Today, our community is impacted by rapid gentrification and displacement. Families who have called the Central Area home for decades find themselves unable to pay sky-rocketing property taxes, effectively pushing them out of Seattle. A lack of affordable housing options forces low-income families further from education and employment opportunities. Immigrant and refugee communities are left to navigate an adopted city without access to culturally-relevant resources. All these things exacerbate an already expansive racial wealth gap.

And these are the very issues Byrd Barr Place is committed to addressing, every day, by providing Seattle residents with rental assistance, energy assistance, personal finance education, and healthy food through our food bank. We’re also working in partnership with Africatown, Black Community Impact Alliance, and Capitol Hill Housing to construct the Liberty Bank Building, which broke ground last year and will provide affordable housing in the Central Area. And we’re gathering data to influence policy and shed light on issues critical to creating opportunity and prosperity within the Black community.

This newest chapter of our history is an opportunity for us to re-root ourselves in community. Our new name honors Roberta Byrd Barr, a leader, educator and journalist, who once wrote for Trumpet, CAMP’s newspaper. Roberta woke up Seattle to the realities of poverty and the experiences of people of color through her moderated news program Face to Face.

When we first heard Roberta’s story, we were moved. We had to tell others. When we shared it with our friends and families, people often asked, “Wait, who’s Roberta Byrd Barr?” And then we told them how Roberta led marches to demand de-segregation in schools; that she helped save the Douglass-Truth Library; that she was the first Black woman to run a Seattle high school.

And they were moved, too. They understood immediately that this woman embodied everything we value and she committed her life to providing the next generation a better, more equitable future.

With our new name, we will deepen our commitment to the values that have always defined us—values of compassion, resilience, and equity. We will continue to offer support with basic human needs, so everyone has a strong foundation to break the cycle of poverty.

We hope you will join us on this journey. Only when we stand together against intolerance and injustice can we realize a more equitable world, for this generation and every generation that follows.

Sincerely,
Andrea Caupain Sanderson, Byrd Barr Place CEO
Kevin Dawson Jr., Byrd Barr Place Board of Directors, President

The Central District’s historic Black community-led organization, Centerstone of Seattle, today unveiled a new name: Byrd Barr Place, in honor of Seattle civil rights advocate, educator and journalist, Roberta Byrd Barr.

“Roberta served her neighbors, the community and the city in pursuit of a more just, equitable world,” said Andrea Caupain Sanderson, CEO of Byrd Barr Place. “Our new name is an opportunity for us to re-root ourselves in our history and deepen our commitment to the values that defined us from our beginnings in the Civil Rights era.”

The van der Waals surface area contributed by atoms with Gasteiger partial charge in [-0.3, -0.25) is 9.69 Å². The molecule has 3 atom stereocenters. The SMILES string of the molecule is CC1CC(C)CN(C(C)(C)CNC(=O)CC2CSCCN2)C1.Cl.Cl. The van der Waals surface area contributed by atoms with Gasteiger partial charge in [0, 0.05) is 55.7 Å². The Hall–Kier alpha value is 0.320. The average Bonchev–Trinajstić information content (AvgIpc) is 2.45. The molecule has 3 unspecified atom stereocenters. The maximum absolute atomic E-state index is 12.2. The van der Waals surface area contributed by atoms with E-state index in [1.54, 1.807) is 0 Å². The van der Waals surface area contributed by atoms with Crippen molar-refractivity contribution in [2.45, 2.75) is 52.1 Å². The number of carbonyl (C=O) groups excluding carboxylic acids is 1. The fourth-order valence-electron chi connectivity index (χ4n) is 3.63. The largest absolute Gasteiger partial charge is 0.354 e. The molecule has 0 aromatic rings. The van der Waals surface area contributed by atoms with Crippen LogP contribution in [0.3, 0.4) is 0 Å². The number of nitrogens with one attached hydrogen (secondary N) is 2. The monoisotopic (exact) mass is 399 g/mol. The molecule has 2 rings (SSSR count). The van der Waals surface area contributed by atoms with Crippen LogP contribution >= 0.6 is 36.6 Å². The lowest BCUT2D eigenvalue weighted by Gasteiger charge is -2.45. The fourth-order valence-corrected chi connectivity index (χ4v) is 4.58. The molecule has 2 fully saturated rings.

Byrd Barr was a community leader, educator and journalist, best known for hosting Face to Face on KING-TV from 1965-1970. Face to Face shared stories of the Black community and of economic and social inequities impacting families around Seattle. Outside of her work as a journalist, Byrd Barr led marches demanding desegregation and taught at freedom schools serving Black residents in the city. In 1973, she became the first woman to head a Seattle public high school when she served as principal of Lincoln High School.

“Roberta gave so much to this city, and yet her story had remained quietly tucked away,” said Kevin Dawson, Jr., board president of Byrd Barr Place. “I knew that Roberta’s name was right for us the moment I shared it with my daughter – a young, Black woman growing up in Seattle today – and she was immediately hooked. She wanted to know more about this woman who wasn’t afraid of fighting for truth and justice, even when it was daunting.”

Byrd Barr Place was originally founded in1964 as CAMP – the Central Area Motivation Program – and was one of the first community-led organizations funded by the Economic Opportunity Act. Soon after, CAMP was at the heart of the Seattle Civil Rights Movement and had launched over 25 community service initiatives, including employment and training programs. That commitment to building a more prosperous Seattle where all residents, regardless of race or zip code, have access to basic human needs remains central to Byrd Barr Place’s mission.

In 1965, the Central Area Motivation Program (CAMP) opened its doors. In 2012, CAMP became Centerstone of Seattle. In 2018, Centerstone is becoming Byrd Barr Place.

Our new name honors Roberta Byrd Barr, a community leader, educator and journalist, who once served as editor of the Trumpet, CAMP’s newspaper. Our new name is an opportunity for us to re-root ourselves and deepen our commitment to the values that defined CAMP, Centerstone, and now, Byrd Barr Place. Roberta was a passionate, fearless advocate, leading marches to demand de-segregation in schools. As a teacher and school administrator, she fought to provide the next generation a better, more equitable future. As a journalist, she woke up Seattle to civil rights issues, elevating the voices of the Black community, the poor and others.